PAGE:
Applying encapsulation to the Washing Machine

Encapsulation in OOP is focusing that how the object is working, therefore we should try to hide internal logic to protect its consistency. Best place to start will be setting up temperature and spin speed. Right now, Washing Service is responsible for setting those values individually. Similarly to the Laundry and Basket, we will create a dedicated class called Programme that will store temperature and spinSpeed.

Storing values in separate object simplify other parts of the application.

Note, that for simplicity we skipped checks for minimal and maximum values (your task will be to implement those checks while doing kata). With this approach, Washing Service has one responsibility less to maintain, as its code will be simplified.

A service class that violates OOP a little bit less.

Abstraction on top of encapsulation

The final step is to understand abstraction, the last Object-Oriented Principle that we are going to cover. Similarly to encapsulation, it secures the object from leaking its internals. The main difference is the level that it covers — encapsulation works more on the internals of object and that, how it works on data. Abstraction on the other hand focuses on what the object can do.

Applying this definition into the washing machine, encapsulation hides, how temperature is stored, and how it is set up in the washing programme. While using a washing machine, we are more focused on what it can do, like adding laundry, selecting a programme or starting it. Those are clearly behaviours, that washing machine offers. Applying abstraction on the washing machine will hide all the complexity behind it. This time, we will not have a lot of work in implementing. Let’s rename some methods to reflect the real world.

Change is really small, but it focuses user of a washing machine on its behaviours and capabilities. Literally, the user does not have to know anything, how complex washing process is — it can be composed of supplying water, heating, spinning, rinsing and draining, but while we are standing in front of washing machine — it is just happening.

Wrap up: encapsulation vs abstraction

Summing up what we learnt about OOP’s encapsulation and abstraction:

  • Both are hiding internal of object
  • encapsulation focuses more on how the object is working
  • hiding private fields behind simple setters and getters does not protect its integrity
  • abstraction focuses on what the object can do
  • abstraction can be perceived as a perspective of the user that is going to interact with the object
  • abstraction is often achieved by interfaces, as those allow to focus on behaviours

Train your skills with OOP Code Kata

Till now, you should gain a solid background for understanding Object-Oriented Principles, but it is just a theory. Without practice you will quickly forget about those principles, so you need additional training. You can use kata based on this article, starting from the clean Washing Machine project. Below you will find steps that you can perform to apply OOP into this project. You can also find sample solution on this branch. Remember, that your solution does not need to look exactly the same, as there are multiple ways of implementing it.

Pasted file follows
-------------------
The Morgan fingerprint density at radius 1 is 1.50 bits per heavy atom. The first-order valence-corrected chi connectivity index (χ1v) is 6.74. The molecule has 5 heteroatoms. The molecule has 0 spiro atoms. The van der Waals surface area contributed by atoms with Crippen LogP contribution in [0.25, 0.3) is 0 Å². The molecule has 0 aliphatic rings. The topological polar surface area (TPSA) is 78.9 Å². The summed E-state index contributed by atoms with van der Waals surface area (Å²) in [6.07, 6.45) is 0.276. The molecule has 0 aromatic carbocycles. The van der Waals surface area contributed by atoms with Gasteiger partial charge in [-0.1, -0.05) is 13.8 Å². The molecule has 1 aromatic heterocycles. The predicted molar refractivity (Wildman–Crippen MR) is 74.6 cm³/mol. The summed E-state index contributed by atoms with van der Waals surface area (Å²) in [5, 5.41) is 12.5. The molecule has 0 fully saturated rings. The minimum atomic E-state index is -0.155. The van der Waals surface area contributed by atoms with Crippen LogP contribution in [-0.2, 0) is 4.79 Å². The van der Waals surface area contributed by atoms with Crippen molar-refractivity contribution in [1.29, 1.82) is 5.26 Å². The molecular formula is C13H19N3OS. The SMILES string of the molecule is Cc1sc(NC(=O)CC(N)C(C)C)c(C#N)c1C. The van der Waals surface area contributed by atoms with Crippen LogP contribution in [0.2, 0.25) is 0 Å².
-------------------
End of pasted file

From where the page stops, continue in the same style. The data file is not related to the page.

Steps to follow

  • Create a class for each type of clothing
  • Add method that will allow changing state of clothes (clean/dirty)
  • Create a class for basket and laundry
  • Make a new class for representation of each programme and add validation to it
  • Rename methods from WashingMachine so they will reflect real-world action

After those steps, you should have a similar structure to the one used in this article. For better OOP practice, you could also make further changes:

  • Try to remove all direct passing of List as method parameter – List should be only used internally inside of a class
  • Extend Programme class so it will contain behaviours to adjust parameters
  • Temperature can be changed only every 5 degrees
  • The spin speed can be changed only every 100
  • The programme can be set up to perform an additional rinse
  • Create dedicated classes for temperature and spin speed
  • Move check if the value is in a valid range to Temperature and SpinSpeed classes
  • Laundry, that does not fit into Washing Machine should be put back into Basket
  • Try to remove Service class or name it properly — naming class with ‘Service’ suffix promotes adding all, barely connected code into this class instead of splitting responsibilities. It’s an easy way to violate OOP

Remember, writing OOP code is constant work, that you have to train all the time. At every step, you need to think, if principles are fulfilled and take care of proper naming. This additional work will pay back with easier maintenance of the codebase. Code kept in good shape will shorten the time needed for developing new features.

Featured photo by Adrienne Andersen from Pexels.